McFarland's first two outings with the Canadians came in relief of prized left-hander Justin Nicolino, but the opportunity for his first Northwest League start presented itself and he impressed, throwing six innings of one run ball last Thursday.
"I've always been a starter, the first two games I came out of the bullpen I was actually piggybacking [Justin] Nicolino, so I knew the week before I was going to throw that day," he said.
"I was just hoping for a chance to start and finally I got my first start and it felt good. I had most of my off speed stuff working and the key was just throwing strikes and throwing down [in the zone]."
Canadians pitching coach Jim Czajkowski confirms that McFarland, who did get roughed up a little in his last start on Tuesday, is in the rotation to stay.
"He's going to be an everyday starter, every fifth day for right now until I hear word of something else," Czajkowski said. "We'll take him as far as we can get him as far as our innings regiment but so far he's doing a great job."
At 6-foot-5, the twenty-three year old McFarland is a big pitcher, but he is by no means a power pitcher. He relies heavily on his curveball, a pitch that he's comfortable throwing during any count and in any situation and on his command. That reliance on his offspeed pitch and commanding his fastball is by design.
"I really like to keep the hitters guessing and off-balance. I really mix up my pitches a lot, I have four pitches so I really try to keep the hitters guessing on what pitch is going to come and try to switch up every hitter so they don't expect something."
Czajkowski believes that McFarland's effectiveness overall has to do with the fact he looks like a power pitcher on the mound.
"He looks like a power guy when he's out there, he's 6-foot-5 and he's a big guy. There's a lot of herky-jerky [with his delivery,] and he commands the ball well, spots his fastball on both sides of the plate and he mixes in his breaking ball very well."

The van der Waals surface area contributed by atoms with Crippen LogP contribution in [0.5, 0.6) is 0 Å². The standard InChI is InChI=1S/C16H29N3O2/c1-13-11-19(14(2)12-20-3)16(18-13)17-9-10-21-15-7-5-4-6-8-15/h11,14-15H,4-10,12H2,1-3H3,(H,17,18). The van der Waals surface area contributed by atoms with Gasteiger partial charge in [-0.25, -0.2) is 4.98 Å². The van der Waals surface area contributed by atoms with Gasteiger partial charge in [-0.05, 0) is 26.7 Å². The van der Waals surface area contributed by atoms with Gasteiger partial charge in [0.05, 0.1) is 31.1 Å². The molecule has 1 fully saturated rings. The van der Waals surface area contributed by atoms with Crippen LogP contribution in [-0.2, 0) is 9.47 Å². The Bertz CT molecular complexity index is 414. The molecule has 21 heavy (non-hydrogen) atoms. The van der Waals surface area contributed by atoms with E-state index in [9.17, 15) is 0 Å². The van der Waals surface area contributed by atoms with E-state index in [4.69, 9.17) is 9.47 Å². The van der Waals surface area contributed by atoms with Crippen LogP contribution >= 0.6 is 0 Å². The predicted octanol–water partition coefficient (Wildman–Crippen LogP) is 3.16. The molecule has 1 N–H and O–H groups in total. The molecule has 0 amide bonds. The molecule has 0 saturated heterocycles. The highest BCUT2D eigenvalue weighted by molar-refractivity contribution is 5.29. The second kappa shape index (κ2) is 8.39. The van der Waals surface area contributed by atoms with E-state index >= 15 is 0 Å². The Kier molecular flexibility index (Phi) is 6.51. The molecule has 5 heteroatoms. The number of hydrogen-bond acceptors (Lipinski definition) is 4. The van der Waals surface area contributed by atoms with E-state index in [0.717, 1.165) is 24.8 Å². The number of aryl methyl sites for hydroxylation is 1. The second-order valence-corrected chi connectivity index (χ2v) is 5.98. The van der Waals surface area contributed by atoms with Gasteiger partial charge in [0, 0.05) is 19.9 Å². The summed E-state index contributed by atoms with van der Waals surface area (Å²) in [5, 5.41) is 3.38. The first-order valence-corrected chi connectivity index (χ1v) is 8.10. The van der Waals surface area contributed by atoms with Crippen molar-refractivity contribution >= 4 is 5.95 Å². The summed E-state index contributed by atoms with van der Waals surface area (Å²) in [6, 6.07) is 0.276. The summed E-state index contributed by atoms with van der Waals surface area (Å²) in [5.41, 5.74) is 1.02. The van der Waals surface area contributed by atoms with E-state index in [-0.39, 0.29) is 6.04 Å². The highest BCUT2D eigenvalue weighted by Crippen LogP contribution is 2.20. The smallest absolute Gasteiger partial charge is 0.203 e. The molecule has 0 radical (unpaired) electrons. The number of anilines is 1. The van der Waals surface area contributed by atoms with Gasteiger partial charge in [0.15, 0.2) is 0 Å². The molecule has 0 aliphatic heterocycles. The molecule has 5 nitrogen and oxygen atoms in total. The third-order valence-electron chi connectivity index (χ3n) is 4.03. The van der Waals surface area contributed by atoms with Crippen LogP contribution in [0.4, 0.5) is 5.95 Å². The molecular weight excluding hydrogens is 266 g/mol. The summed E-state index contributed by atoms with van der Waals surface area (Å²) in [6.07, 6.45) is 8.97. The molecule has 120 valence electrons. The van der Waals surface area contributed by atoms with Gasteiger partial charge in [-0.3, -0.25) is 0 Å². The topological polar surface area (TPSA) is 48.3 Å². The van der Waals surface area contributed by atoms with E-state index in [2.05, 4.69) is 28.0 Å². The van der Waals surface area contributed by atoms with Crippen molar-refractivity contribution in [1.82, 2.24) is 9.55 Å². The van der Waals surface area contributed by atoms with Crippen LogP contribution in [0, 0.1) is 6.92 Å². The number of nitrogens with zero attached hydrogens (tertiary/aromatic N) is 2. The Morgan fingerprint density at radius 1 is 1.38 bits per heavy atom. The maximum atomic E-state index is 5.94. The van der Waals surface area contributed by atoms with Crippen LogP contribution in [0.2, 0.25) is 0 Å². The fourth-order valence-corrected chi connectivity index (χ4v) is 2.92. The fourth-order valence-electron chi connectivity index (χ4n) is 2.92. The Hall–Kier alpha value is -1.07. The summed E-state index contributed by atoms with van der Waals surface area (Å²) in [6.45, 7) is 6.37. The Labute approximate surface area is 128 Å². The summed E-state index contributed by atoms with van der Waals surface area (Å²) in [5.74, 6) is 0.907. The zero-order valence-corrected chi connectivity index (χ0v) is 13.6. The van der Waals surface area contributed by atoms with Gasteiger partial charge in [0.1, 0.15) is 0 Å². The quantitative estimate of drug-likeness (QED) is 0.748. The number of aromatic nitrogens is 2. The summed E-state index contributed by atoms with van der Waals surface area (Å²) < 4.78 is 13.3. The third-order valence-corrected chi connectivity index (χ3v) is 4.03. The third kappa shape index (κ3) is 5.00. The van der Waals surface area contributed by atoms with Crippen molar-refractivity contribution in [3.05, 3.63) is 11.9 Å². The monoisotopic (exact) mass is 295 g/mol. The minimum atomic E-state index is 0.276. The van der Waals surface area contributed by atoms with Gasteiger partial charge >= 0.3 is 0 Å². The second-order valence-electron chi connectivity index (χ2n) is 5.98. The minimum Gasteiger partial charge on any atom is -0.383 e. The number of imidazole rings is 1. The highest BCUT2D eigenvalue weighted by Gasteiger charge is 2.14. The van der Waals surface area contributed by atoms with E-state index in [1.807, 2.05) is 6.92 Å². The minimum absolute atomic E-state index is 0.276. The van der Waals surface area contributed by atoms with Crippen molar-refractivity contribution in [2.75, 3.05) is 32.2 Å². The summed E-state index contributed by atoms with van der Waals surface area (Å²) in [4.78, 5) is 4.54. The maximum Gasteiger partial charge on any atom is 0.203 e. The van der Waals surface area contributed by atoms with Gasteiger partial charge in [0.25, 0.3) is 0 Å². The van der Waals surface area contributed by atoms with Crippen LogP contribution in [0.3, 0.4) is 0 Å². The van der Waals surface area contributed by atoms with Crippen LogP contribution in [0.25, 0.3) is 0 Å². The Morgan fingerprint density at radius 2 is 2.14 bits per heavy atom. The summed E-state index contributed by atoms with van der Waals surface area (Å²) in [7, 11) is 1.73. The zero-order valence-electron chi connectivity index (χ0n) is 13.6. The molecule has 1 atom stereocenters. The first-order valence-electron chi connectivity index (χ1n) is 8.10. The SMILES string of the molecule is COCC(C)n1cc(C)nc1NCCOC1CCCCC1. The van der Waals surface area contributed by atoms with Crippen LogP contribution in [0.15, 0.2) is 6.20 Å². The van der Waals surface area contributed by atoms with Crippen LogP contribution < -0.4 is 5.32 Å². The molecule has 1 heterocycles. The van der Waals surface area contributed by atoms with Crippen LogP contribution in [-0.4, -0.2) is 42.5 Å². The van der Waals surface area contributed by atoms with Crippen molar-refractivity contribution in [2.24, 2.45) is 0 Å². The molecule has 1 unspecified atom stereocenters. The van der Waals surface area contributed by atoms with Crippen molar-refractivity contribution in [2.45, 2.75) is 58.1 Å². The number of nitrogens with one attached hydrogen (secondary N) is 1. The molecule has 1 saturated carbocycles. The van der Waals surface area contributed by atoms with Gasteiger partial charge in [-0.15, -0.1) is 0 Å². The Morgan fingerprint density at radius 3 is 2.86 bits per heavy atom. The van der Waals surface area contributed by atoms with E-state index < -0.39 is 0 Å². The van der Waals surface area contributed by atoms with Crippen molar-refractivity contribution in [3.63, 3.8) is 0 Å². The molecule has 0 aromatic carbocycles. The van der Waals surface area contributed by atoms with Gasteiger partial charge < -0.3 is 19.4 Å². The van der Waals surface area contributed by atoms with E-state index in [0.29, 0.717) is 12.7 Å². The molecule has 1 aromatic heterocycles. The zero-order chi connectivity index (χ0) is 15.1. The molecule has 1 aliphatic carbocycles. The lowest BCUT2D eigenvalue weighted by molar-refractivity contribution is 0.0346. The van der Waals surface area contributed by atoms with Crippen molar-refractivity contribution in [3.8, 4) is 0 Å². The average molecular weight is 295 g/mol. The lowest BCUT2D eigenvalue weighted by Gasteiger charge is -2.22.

For a pitcher without an overpowering fastball, it's impossible to stress the importance of good command.
"You have to throw, in order to be effective here and at all of the next levels up, down in the zone," McFarland said. "Any ball left up, these are really good hitters, so they'll take that ball out. You really have to work on good command at this level and the next."
McFarland is enjoying his experience in professional baseball, specifically the trust that Czajkowski inspires in his pitchers.
"Back in college all the coaches were about technique, and it's kind of cool out here because he [Czajkowski,] says, you guys got here for a reason I just want to see you do that, and he keeps it really simple which really helps."
Czajkowski is more than happy to watch, especially when his pitchers respond in a positive way.
"He got outs quick and that's pretty much been his motto so far," said the pitching coach. "He's throwing the ball for strikes and he's got movement, which adds some deception to his pitches, and guys really don't take good swings off of him."
Going forward McFarland acknowledges that to he can always improve the command of all of his pitches, in particular his changeup. He's thrilled that he's been given the chance to make his case as a starting pitcher and he plans to make the most of it.
McFarland Getting His Opportunity
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